© Maro Verli/MSF
06 Mar 19
Mårten LarssonMårten LarssonSwedishDoctorNigeria

Nigeria: "Measles can spread like wildfire"

As malaria season starts to slow down in northeastern Nigeria, Swedish doctor Mårten and his team spot an increase in children arriving with measles. Could there be an outbreak in a nearby community?

The rain stopped almost two months back, and now a dry wind has started to blow from the north – the infamous Harmattan that blows from the Sahara Desert. It dries out the skin and makes the nights cooler.

In the morning, most people who can dress in a jacket, hooded sweater or wrap up in shawls.

However, as a Swede, the opportunity to carry out morning gymnastics in 18 degrees Celsius instead of 28 is appreciated. In the afternoon it will still be 35 degrees. Winter is coming, they say…

The grip of malaria

With the change of weather, we have also seen an expected and long-awaited shift in the disease landscape.

The malaria that filled our hospital beyond capacity with patients when I first came here, just over two months ago, has now slowly started to release its grip as the mosquitoes become fewer.

"Measles is a highly contagious disease. In an unvaccinated community, it can spread like wildfire, mainly affecting small children who have not had it before."

However, given how many pools, puddles and tanks of water are found in the city, we haven’t got rid of mosquitoes or malaria completely.

The patients now make up only one-third of the number compared to when malaria-ravaged at its worst. And, all patients now get their own bed (rather than having to share) as well as the nursing they need.

It is a nice feeling and provides much-needed respite for the worn-out staff.

The measles tent

One morning, I am called to our isolation tent to assess a patient with one of our doctors. This tent is where we treat children with measles – a disease we started to see more of in late November.

In one of the beds lies a little boy who gasps in his mother's lap. He came here a few days ago. He has had a fever for a few days and a rash on his face. Now, he has suddenly deteriorated during the night and stopped eating.

He is awake, but drowsy, with no clear eye contact.

We have had a few cases of measles throughout my time here, but now we have seen a clear increase. It is common in this period when the Harmattan sweeps in and it gets colder, the local staff tells me.

However, measles is a highly contagious disease. In an unvaccinated community, it can spread like wildfire, mainly affecting small children who have not had it before.

Vulnerable communities

You may think that a little fever, a cough, a runny nose, red eyes and some spots cannot be so dangerous. However, the danger of measles is that it affects the immune system and can lead to serious secondary infections such as pneumonia, brain inflammation and diarrhoea with dehydration.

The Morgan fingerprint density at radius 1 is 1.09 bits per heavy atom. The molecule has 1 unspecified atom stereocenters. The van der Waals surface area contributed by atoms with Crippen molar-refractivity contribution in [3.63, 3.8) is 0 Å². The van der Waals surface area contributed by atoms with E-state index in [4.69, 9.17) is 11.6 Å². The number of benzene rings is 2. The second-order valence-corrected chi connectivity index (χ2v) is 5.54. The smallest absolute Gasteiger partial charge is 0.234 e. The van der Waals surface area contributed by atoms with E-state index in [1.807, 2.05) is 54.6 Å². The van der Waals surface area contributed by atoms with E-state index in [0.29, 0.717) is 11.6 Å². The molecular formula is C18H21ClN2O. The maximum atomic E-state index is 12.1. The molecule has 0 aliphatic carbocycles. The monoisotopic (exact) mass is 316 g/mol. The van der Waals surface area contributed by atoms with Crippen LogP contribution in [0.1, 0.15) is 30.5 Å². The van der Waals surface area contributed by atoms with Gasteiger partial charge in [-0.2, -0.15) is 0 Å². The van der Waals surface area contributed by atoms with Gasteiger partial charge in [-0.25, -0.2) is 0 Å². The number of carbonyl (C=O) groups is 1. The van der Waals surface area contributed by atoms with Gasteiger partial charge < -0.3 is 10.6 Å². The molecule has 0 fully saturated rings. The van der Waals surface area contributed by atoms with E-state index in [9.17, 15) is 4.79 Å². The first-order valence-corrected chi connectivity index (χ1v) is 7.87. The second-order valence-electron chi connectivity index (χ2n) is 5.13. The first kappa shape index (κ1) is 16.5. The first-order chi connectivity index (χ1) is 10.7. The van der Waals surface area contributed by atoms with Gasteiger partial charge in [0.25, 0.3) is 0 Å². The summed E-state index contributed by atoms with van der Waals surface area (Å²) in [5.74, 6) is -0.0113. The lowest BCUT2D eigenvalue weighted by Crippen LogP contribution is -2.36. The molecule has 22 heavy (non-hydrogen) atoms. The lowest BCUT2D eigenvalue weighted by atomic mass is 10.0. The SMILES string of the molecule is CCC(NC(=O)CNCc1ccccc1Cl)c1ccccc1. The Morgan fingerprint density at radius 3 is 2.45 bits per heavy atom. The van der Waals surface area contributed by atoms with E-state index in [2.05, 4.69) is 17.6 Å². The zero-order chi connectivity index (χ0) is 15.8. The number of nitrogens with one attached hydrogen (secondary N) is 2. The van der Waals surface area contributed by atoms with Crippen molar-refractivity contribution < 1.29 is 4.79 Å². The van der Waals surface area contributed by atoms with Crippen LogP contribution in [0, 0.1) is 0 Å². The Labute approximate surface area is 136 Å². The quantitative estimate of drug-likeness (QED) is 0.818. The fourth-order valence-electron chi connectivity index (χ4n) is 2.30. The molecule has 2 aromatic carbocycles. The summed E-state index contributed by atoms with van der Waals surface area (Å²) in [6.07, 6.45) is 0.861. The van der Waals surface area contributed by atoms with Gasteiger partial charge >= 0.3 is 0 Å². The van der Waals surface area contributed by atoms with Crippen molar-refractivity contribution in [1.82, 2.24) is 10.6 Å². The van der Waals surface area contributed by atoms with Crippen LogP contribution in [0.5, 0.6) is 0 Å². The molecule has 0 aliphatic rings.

In a community like Maiduguri, where many people already have an impaired immune system due to malnutrition and vitamin deficiencies, a measles outbreak can have very serious consequences.

As a result, a mass measles vaccination is always a central part of preventive measures during a humanitarian disaster response. It has been implemented in Maiduguri on several occasions before.

However, it is a challenge to vaccinate everyone in a community that is constantly growing and moving, as well as where many internally displaced people live either with relatives, friends or in disorganised temporary camps.

We soon notice that many of the measles patients that have been arriving came from the same area and that most were unvaccinated.

We always report measles cases to the Nigerian Public Health Authority, which is supported by the World Health Organisation.

They came to visit and to get samples from our patients. Their next step is to actively search for measles cases in the areas that the patients come from, to assess whether an outbreak is going on, and, if so, quickly initiate a vaccination campaign.

Recovery and risk

We confirm that the little boy has severe pneumonia as a result of his measles, even though he was on antibiotics.

We now give him an intravenous treatment and more oxygen. We ideally want to move him to our intensive care unit, which unfortunately is not possible since he would infect all the other patients there. So, we must do as best we can in the measles tent.

The next morning, his breathing has calmed down somewhat, and he’s interested in breastfeeding again. Hopefully, he'll be fine.

So far, of our more than 50 measles patients, two have died in the last month due to pneumonia.

There is, unfortunately, a risk that there will be more.

our work in nigeria >